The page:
In the spring of 1946, World War II was over, and returning veterans were beginning to rebuild their lives. Bill Terry’s hitch in the Air Force was up, and as he was trying to figure out his future, along came the lovely Gladys Walland, who literally swept him off his feet. Six months later, they married. Then Wendell Phillips came into their lives with an offer of steady employment, new horizons, and all the adventure they could handle—in Africa. Wendell was the driving force behind the 1947-1949 University of California African Expedition, but Bill and Gladys Terry, it turned out, would be the ones doing most of the driving.
With little knowledge of the places they were about to go, the Terry’s headed to Cairo, Egypt, where they would manage an expedition that would cover more than 15,000 miles and eleven countries. It would bring together scientists from many disciplines—from archaeology to zoology. For more than two years, they assisted in historic discoveries while traveling the length of Africa. They worked with international notables, like biblical archaeologist William F. Albright of The Johns Hopkins University, and South African paleontologist Dr. Robert Broom, discoverer of the million year old early hominid Swartskrans Man.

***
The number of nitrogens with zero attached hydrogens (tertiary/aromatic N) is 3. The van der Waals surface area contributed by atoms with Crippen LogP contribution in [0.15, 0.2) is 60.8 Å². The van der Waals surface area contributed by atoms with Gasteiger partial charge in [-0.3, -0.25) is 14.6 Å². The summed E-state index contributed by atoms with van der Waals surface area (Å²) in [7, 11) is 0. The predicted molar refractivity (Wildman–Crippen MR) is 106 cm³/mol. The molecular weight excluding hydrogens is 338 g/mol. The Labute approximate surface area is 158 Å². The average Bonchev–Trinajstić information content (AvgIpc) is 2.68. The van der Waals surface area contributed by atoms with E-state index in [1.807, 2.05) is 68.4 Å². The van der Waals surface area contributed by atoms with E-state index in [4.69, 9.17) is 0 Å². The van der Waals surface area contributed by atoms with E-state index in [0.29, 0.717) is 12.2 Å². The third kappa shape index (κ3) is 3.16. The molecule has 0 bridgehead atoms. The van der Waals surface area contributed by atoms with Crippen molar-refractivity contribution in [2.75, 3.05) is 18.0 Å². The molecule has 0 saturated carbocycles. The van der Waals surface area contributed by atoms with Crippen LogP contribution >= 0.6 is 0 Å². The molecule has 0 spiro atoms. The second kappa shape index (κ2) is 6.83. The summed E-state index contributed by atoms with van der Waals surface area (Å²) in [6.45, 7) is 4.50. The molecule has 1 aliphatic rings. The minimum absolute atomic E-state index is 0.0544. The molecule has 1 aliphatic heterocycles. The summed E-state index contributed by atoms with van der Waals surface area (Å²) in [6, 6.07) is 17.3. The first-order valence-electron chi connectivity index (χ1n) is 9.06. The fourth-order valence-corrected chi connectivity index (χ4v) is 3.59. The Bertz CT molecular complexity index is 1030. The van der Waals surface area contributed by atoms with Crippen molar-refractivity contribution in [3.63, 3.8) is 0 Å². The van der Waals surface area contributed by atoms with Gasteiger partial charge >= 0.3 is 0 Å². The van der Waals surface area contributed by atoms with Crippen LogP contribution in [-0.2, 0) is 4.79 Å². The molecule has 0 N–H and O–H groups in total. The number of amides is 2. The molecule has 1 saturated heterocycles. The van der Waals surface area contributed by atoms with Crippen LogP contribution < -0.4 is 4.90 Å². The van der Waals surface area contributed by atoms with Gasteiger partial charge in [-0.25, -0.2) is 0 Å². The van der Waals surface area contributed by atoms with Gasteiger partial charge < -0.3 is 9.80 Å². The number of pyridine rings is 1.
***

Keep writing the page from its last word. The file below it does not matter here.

An African Expedition offers a personal insiders view of history in the making. Told with humor and generously laced with priceless photographs, this is an adventure of a lifetime.